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Mandatory ASU course teaches journalism students that asking ‘Where are you from?’ is racist

ASU’s spring semester offers 100 courses that include DEI: report

A mandatory journalism course at Arizona State University has come under fire for its curriculum, which includes teaching students that asking questions such as “where are you from” are racial microaggressions.

The journalism prerequisite course, “Diversity and Civility at Cronkite,” taught within the Cronkite School of Journalism, places a strong emphasis on the “importance of diversity, inclusion, equity and civility,” its online description reads.

The course includes a section focused on microaggressions, and students are asked to review a list of “typical microaggressions.” On that list, questions such as “Where are you from?” and “Where were you born?” are listed as “racial microaggressions.”

Timothy Minella, senior constitutionalism fellow at the Goldwater Institute, said the “course goes through a number of very questionable concepts, and prominent among them, for example, are defining certain microaggressions.”

“What’s concerning,” he told The College Fix in an interview, “is that what they are defining as microaggressions include statements such as ‘I think the most qualified person should get the job.’”

The Goldwater Institute in mid-March published a report detailing the course’s lesson plans and curriculum based on public records requests and published course syllabi.

In a statement to The Fix, ASU said Goldwater’s critique does not take into account the intentions behind the course, which is beneficial to students because it teaches aspiring journalists about the social and cultural nuances and complexities in American society.

The Diversity and Civility course is “intended to bring thoughtful, open-minded discourse to issues of race, gender, sexual orientation, ability, income, geography and other aspects of personal identities,” an ASU spokesperson told The College Fix. “The goal of the course is to help students appreciate people’s differences and to channel disagreements toward civil discussion.”

In fall 2023, more than 400 students took the required course, taught by four professors and faculty associates, the institute reported.

The course’s different sub-topics and assignments include discussions on race and ethnicity, gender and sexual identity, and geography and income, among other issues.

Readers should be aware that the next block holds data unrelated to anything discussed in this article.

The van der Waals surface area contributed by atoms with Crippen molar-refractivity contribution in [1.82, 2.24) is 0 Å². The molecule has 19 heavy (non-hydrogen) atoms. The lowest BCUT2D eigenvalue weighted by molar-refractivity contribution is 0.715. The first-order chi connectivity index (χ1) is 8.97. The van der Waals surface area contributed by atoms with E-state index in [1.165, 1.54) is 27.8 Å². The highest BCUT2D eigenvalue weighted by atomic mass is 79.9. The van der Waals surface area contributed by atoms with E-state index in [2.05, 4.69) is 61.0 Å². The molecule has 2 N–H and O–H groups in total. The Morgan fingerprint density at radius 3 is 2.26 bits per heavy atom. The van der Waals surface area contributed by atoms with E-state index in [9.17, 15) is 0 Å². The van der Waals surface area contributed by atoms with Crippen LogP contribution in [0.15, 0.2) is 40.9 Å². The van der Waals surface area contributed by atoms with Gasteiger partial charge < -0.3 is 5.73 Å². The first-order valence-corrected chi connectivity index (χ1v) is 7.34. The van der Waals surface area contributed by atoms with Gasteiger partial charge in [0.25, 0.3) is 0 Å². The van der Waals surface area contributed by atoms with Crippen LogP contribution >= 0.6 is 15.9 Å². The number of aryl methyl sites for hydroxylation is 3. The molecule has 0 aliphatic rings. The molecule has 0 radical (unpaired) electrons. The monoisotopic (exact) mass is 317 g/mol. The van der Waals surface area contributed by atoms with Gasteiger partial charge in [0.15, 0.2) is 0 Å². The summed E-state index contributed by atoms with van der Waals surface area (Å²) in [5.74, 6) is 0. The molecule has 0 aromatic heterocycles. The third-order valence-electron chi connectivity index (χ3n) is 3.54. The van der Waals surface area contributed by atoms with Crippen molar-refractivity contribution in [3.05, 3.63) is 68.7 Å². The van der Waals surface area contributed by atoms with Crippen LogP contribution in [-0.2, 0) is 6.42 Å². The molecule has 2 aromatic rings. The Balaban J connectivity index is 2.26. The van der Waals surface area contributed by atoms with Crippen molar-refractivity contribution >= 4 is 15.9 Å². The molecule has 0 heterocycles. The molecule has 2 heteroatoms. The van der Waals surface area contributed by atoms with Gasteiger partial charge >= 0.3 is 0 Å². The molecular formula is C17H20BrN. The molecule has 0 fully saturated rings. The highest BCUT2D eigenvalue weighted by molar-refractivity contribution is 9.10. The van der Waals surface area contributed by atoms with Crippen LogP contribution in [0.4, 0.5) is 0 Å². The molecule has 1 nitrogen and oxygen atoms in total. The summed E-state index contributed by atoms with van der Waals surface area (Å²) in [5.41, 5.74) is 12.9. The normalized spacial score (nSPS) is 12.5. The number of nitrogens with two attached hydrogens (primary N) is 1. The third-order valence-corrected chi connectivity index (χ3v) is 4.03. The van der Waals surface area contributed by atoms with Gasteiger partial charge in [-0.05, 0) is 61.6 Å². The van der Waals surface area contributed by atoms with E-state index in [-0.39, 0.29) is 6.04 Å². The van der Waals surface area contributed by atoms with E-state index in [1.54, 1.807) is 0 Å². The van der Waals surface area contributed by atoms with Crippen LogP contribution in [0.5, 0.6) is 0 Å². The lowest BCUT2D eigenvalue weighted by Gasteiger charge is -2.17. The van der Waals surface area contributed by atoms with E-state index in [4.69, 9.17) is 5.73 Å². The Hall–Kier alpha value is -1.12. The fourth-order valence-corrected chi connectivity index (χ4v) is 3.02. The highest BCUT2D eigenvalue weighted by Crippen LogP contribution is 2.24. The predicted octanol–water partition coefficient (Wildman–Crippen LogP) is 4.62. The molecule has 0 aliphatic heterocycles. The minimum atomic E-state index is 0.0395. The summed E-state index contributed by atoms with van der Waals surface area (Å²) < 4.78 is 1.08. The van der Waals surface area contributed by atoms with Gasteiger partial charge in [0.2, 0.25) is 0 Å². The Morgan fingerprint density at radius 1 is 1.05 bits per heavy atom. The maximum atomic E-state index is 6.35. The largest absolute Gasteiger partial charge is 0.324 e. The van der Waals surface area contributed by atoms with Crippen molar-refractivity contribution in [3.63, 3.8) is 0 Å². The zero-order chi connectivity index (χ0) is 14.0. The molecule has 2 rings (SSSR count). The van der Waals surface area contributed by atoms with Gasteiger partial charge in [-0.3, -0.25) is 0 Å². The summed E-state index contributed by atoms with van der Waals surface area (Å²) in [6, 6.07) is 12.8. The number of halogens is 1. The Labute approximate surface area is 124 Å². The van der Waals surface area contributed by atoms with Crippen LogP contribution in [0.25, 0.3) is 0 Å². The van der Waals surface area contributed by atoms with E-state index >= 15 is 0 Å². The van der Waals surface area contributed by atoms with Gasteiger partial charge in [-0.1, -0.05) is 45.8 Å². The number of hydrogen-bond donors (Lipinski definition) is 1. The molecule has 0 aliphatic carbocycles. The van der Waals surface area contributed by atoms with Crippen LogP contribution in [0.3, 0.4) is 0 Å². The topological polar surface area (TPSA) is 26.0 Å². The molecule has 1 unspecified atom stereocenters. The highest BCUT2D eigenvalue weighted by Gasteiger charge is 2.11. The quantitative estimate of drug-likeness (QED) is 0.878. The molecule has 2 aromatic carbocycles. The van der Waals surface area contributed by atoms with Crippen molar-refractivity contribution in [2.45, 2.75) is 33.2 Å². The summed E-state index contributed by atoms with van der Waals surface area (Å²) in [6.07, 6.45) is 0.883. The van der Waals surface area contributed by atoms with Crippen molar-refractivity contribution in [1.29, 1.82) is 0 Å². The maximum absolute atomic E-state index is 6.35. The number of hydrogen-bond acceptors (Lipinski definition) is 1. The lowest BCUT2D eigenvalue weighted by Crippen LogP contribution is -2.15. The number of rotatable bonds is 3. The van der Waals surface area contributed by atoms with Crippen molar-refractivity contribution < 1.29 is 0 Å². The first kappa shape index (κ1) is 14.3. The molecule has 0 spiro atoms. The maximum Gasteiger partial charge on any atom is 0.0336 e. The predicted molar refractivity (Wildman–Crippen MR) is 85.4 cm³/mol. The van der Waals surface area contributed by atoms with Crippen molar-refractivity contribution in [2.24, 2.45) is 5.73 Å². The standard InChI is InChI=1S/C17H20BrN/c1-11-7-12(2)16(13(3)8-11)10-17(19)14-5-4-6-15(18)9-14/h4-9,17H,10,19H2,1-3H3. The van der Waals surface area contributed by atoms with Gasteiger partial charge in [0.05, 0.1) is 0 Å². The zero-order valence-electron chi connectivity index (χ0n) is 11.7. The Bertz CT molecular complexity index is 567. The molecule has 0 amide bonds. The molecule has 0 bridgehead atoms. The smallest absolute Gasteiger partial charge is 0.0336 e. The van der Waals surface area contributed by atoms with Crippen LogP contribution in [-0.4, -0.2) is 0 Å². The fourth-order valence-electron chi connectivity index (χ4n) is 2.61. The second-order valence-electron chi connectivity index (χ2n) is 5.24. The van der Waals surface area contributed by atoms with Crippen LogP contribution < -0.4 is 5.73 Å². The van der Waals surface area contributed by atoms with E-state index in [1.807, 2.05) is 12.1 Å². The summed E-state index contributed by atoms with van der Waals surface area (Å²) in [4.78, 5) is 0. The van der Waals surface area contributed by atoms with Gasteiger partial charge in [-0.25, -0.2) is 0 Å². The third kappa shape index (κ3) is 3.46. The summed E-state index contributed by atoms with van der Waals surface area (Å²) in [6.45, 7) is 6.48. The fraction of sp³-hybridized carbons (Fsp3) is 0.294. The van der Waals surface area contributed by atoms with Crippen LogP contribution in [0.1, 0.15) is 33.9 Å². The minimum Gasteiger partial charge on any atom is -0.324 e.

Readings include titles such as: “Examples of Heterosexual Privileges,” “Examples of Male Privileges” and “Examples of Cisgender Privileges.”

The students are taught that “spaces reserved for women, such as single-sex locker rooms and bathrooms—and even women’s prisons—should be open to biological men who identify as women,” the report reads.

Minella said “this is a whole course of concepts that you find in progressive, activist circles, and it’s a mandatory course for journalism students.”

“What I find problematic is the assumption built into the course that we need to teach people to be nice to each other, using academic courses, when we could be developing students’ skills in research, reporting, and writing,” he said.

“By defining all of these very benign statements as microaggressions—as offensive, problematic, and unwelcoming—universities may be trying to control a lot of the conversations that are happening among students and faculty in a very narrow way,” Minella said.

But ASU told The Fix that after taking the course, “students should be better able to approach reporting and communications projects with a multicultural perspective and inspire mutual respect among students from various backgrounds and beliefs while at the university, and beyond.”

Moreover, ASU’s statement noted: “Students may opt out of specific discussions by letting the instructor know through private email.”

The course is among more than 100 courses that either include terms such as “diversity,” “equity” and “inclusion” or fulfill the school’s mandatory DEI graduation requirement, the Goldwater Institute investigation found.

This includes courses such as “Inequality and Diversity in Education” and “Diversity and Design.” Others are dedicated to exploring the history of identity politics, according to online descriptions and documents obtained by the institute through public records requests.

“Academic freedom is a core pillar of American higher education. Unfortunately, too many institutions are aggressively pressuring faculty to infuse politicized concepts into their instruction while forcing students who simply wish to complete their studies in core fields to enroll in politically divisive programming of minimal academic rigor,” argued the report, published March 18.

The group called on Arizona lawmakers to enact legislation to curb such curricula.

But these courses reflect the university’s commitment to what it calls “inclusive excellence,” which requires staff and faculty “reflect a workforce of diverse identities” so students may learn from the broadest perspectives possible.

Cultural diversity in the United States is one of three “awareness areas” which the university states that it integrates into its core curriculum, alongside global and historical awareness.

MORE: Conservative professor sues ASU over its mandatory DEI training

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About the Author
College Fix contributor Rafael Oliveira is a fellow at the Falls Church Anglican. A graduate of The King’s College, he studied politics, philosophy and economics. His work has appeared in the Empire State Tribune and Empire State Magazine.